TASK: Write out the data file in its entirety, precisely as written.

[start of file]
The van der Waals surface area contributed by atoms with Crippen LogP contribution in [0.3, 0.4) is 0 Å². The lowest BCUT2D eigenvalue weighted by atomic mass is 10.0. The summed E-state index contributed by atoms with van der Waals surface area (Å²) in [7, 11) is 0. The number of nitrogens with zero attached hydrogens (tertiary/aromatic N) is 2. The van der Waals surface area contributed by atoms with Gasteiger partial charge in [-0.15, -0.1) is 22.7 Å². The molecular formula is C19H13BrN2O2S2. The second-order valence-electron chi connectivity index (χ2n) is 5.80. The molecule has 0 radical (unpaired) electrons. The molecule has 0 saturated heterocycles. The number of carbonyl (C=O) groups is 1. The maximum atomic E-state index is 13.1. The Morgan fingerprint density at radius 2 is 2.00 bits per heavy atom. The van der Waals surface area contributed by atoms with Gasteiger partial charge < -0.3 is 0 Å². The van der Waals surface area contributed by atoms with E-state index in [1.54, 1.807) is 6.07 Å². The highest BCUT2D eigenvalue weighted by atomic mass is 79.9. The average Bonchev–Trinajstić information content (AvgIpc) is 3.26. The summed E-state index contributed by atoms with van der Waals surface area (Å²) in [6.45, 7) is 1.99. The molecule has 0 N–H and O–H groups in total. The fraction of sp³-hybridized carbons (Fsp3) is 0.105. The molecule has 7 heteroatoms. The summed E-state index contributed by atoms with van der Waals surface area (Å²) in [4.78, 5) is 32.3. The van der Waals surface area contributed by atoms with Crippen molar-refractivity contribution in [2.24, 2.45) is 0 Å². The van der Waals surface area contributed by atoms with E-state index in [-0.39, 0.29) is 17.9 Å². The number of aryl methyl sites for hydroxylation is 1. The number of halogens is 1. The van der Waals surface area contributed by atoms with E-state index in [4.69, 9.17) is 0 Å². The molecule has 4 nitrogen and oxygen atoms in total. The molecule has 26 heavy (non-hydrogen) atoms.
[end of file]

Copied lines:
The van der Waals surface area contributed by atoms with Crippen LogP contribution in [0.3, 0.4) is 0 Å². The lowest BCUT2D eigenvalue weighted by atomic mass is 10.0. The summed E-state index contributed by atoms with van der Waals surface area (Å²) in [7, 11) is 0. The number of nitrogens with zero attached hydrogens (tertiary/aromatic N) is 2. The van der Waals surface area contributed by atoms with Gasteiger partial charge in [-0.15, -0.1) is 22.7 Å². The molecular formula is C19H13BrN2O2S2. The second-order valence-electron chi connectivity index (χ2n) is 5.80. The molecule has 0 radical (unpaired) electrons. The molecule has 0 saturated heterocycles. The number of carbonyl (C=O) groups is 1. The maximum atomic E-state index is 13.1. The Morgan fingerprint density at radius 2 is 2.00 bits per heavy atom. The van der Waals surface area contributed by atoms with Gasteiger partial charge < -0.3 is 0 Å². The van der Waals surface area contributed by atoms with E-state index in [1.54, 1.807) is 6.07 Å². The highest BCUT2D eigenvalue weighted by atomic mass is 79.9. The average Bonchev–Trinajstić information content (AvgIpc) is 3.26. The summed E-state index contributed by atoms with van der Waals surface area (Å²) in [6.45, 7) is 1.99. The molecule has 0 N–H and O–H groups in total. The fraction of sp³-hybridized carbons (Fsp3) is 0.105. The molecule has 7 heteroatoms. The summed E-state index contributed by atoms with van der Waals surface area (Å²) in [4.78, 5) is 32.3. The van der Waals surface area contributed by atoms with Crippen molar-refractivity contribution in [2.24, 2.45) is 0 Å². The van der Waals surface area contributed by atoms with E-state index in [-0.39, 0.29) is 17.9 Å². The number of aryl methyl sites for hydroxylation is 1. The number of halogens is 1. The van der Waals surface area contributed by atoms with E-state index in [4.69, 9.17) is 0 Å². The molecule has 4 nitrogen and oxygen atoms in total. The molecule has 26 heavy (non-hydrogen) atoms.